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Showing posts from October, 2012

Whipsnade Tree Cathedral...

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A collection of trees and hedges planted in the design of a full size medieval cathedral. Whipsnade Tree Cathedral is a 9.5 acre (38,000 m²) garden near the town of Dunstable in Bedfordshire, England. It is planted in the approximate form of a cathedral, with grass avenues for nave, chancel, transepts, chapels and cloisters and “walls” of different species of trees.The Tree Cathedral was planted by a Mr EK Blyth as an act of “Faith, hope and reconciliation” in response to his memories of World War I. As a cadet at Sandhurst in 1916 Blyth had made two close friends called Arthur Bailey and John Bennett who were both dead within eighteen months. In 1930 he paid a visit to Liverpool Cathedral, which was then under construction. Blyth wrote “As we drove south through the Cotswold hills on our way home… I saw the evening sun light up a coppice of trees on the side of a hill. It occurred to me then that here was something more beautiful still and the idea formed of building a ca…

A World That Time Forgot...

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Tuesday found Marilyn and me making a well overdue visit to the fantastic Natural History Museum at Tring in Hertfordshire England. Built in 1889 to house the private natural history collection of Walter Rothschild, the Natural History Museum at Tring is a fascinating Noah’s ark in the Hertfordshire countryside. We had a wonderful day there making a full study of the hundreds of creatures on display, from bugs and butterflies to large sea mammals, many now extinct. In our visit we included a nature trail, found a suitable picnic area, and made use of the the museum’s ample parking. The Natural History Museum is online at: www.nhm.ac.uk/tring and is housed in The Walter Rothschild Building in Akeman Street, Tring, Hertfordshire. England. A step back in time to a forgotten world… To a land that time forgot.

Interesting Facts From The Past..

17th October 1814: At the Horse Shoe Brewery on Tottenham Court Road, a colossal vat containing 3555 barrels of beer bursts. The ensuing tsunami of beer causes several nearby buildings to collapse, and results in eight fatalities – including a dubious report of alcohol poisoning as one man supposedly attempts to stem the tide of beer by drinking it.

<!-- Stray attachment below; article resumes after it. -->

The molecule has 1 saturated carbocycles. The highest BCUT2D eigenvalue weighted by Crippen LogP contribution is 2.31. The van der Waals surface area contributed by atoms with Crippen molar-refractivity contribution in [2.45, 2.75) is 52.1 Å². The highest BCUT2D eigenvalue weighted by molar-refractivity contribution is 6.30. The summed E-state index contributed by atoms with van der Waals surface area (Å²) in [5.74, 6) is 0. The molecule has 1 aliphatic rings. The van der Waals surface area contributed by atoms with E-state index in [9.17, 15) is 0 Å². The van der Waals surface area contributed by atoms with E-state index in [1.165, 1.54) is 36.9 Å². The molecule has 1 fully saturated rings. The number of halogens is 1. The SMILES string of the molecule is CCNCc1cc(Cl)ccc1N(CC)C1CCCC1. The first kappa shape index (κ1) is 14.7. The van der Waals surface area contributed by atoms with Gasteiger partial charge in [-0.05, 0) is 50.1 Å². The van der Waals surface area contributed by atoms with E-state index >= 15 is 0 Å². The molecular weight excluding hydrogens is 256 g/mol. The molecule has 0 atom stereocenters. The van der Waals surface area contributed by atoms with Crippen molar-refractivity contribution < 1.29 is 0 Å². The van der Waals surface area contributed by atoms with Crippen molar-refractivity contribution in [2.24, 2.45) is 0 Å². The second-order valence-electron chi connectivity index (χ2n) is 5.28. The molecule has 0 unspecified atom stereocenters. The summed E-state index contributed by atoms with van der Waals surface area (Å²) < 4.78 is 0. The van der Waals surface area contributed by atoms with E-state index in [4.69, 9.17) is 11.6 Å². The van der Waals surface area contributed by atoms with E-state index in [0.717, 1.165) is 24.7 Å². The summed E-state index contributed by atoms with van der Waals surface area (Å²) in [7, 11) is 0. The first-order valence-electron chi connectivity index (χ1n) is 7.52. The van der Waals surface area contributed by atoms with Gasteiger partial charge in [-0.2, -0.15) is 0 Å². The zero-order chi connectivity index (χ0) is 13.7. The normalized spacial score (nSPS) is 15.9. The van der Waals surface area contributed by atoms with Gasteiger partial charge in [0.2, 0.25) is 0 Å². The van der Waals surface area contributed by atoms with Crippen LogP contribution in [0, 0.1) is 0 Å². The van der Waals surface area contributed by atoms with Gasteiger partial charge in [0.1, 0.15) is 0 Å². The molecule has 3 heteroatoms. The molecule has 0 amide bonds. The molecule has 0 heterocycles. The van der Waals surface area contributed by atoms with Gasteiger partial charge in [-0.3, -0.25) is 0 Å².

Interesting Movies From The Past...

Among my most favoured British drama movies of the 1940′s is THE SMALLBACK ROOM made in 1948. It was made by the Archer Team for LondonFilms, and features Sammy Rice, a troubled bomb fuse scientist. Sammy is troubled by alcohol and his relationship with his girlfriend. Sammy has a head full of ghosts to exorcise, then he is called upon to defuse a new German secret weapon that can kill with the slightest of touch…

It’s a movie that I’ve watched and enjoyed many times over, and never fail to be be impressed by the stunning performance of David Farrar and Kathleen Byron in the lead roles, it would seem as if they are just made for each other. The movie really does capture the exotic nature of wartime London and was based on the dramatic novel by Nigel Balchin. Other greats featured are: Jack Hawkins, Leslie Banks, Cyril Cusack, Emrys Jones, Michael Gough, and Renee Asherson.

Interesting People From The Past...

Sir Charles Laughton. He was first a Scarborough hotel manager, then made his stage debut in 1926 in The Inspector-General. He was a Gold medalist of the Royal Academy of Dramatic Art and excelled in strong character parts particularly Shakespearean. His major film successes have been as Henry VIII in 1933, and as Captain Bligh in Mutiny on the Bounty. He was born in 1899.

Sir Laurence Olivier first appeared at the Shakespeare Festival at Stratford-on-Avon and played with the Birmingham Repertory Company from 1925-28. He appeared at the Old Vic in 1936, and was Actor-producer in Romeo and Juliet. His many films included Wuthering Heights,Henry V, and Hamlet. He was born in 1907.

Sir Arthur Pinero was an actor from 1874 until 1881, when he became a dramatic author. He produced clever comedies at the Court Theatre, London from 1885-93 notably Sweet Lavender. Other plays included The SecondMrs. Tanqueray,The Gay Lord Quex, and Trelawney of the Wells. He was born in 1855.

The Natural History Museum and the Science Museum...

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This time the family made a visit to South Kensington for the Natural History Museum and the Science Museum, both situated close to one another. Impressive buildings with impressive interiors and displays. Thousands visit the museums every day of the year… to wander the vast halls or just sit outside for a lunch and a drink. It was also the setting for David Suchet’s ‘Poirot’ in “The Veiled Lady”

The Leighton Buzzard Motorcycle Rally...

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Saturday and the family made a welcome return to Leighton Buzzard in Bedfordshire for the yearly Motorcycle Rally. The Rally attracts Bikers from all over the UK with hundreds of stylish motorcycles to be gazed upon, ridden upon, or just photographed upon. The Rally is held in Page's Park beside the quaint Leighton Buzzard Narrow Gauge Railway and with stalls and a play park for the children there was plenty to occupy everyone.